Merry Christmas! And Happy Birthday Isaac Newton!
We love books for being books. But books are more than just words on pages, lovely or terrible adventures, weird imaginings, plot twists and romances and things that would never happen to us in real life and therefore we should read about. Books have the power to change us—but not just in our minds, apparently. According to research recently published in the Journal of Personality and Social Psychology by Geoff Kaufman of Tiltfactor Laboratories at Dartmouth College and Lisa Libby of Ohio State, the act of reading of and identifying with a fictional character means also that we tend to subconsciously adopt their behavior. In reading about our favorite characters, we may actually become more like them.
» via The Atlantic
Researchers at Harvard have gotten to the bottom of why so many of us are compelled to share our every thought, movement, like and want through mediums like Twitter, Facebook, Foursquare, Instagram and Pinterest.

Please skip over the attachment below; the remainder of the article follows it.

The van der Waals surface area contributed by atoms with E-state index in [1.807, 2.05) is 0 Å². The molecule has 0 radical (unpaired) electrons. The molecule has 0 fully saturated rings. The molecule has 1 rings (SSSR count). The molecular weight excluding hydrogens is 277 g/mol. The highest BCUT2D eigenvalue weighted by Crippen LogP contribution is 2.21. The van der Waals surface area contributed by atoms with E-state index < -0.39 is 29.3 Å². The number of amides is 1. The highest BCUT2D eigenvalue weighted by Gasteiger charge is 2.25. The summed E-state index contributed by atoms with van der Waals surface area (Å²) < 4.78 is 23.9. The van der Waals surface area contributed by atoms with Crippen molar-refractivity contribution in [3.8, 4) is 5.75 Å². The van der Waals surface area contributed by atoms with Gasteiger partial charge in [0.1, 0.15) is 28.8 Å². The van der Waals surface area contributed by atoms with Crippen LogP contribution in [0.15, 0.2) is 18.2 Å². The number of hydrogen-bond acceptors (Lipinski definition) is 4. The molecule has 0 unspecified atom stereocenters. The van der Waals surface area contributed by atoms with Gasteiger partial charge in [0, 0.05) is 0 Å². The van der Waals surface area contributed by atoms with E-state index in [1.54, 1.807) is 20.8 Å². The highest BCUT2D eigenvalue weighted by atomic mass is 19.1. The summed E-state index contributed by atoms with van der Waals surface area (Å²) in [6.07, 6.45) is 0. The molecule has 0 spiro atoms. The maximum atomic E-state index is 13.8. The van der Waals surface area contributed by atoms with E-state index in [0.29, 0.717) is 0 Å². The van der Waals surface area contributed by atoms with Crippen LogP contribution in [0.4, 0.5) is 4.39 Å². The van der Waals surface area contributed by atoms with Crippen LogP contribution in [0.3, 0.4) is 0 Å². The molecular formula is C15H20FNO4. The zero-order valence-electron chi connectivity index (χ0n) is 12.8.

In a series of experiments, the researchers found that the act of disclosing information about oneself activates the same sensation of pleasure in the brain that we get from eating food, getting money or having sex. It’s all a matter of degrees of course, (talking about yourself isn’t quite as pleasurable as sex for most of us), but the science makes it clear that our brain considers self-disclosure to be a rewarding experience.
This may help explain recent surveys of Internet use that show that roughly 80% of posts to social media sites like Twitter and Facebook consist simply of announcements about one’s own immediate experience.
» via The Los Angeles Times
This is my girlfriend. She’s absolutely perfect in every way possible. She’s smart, funny, caring, cute, and everything in between. I really love her, a lot. She stays in the confines of my mind and never leaves. But, I want her to stay there.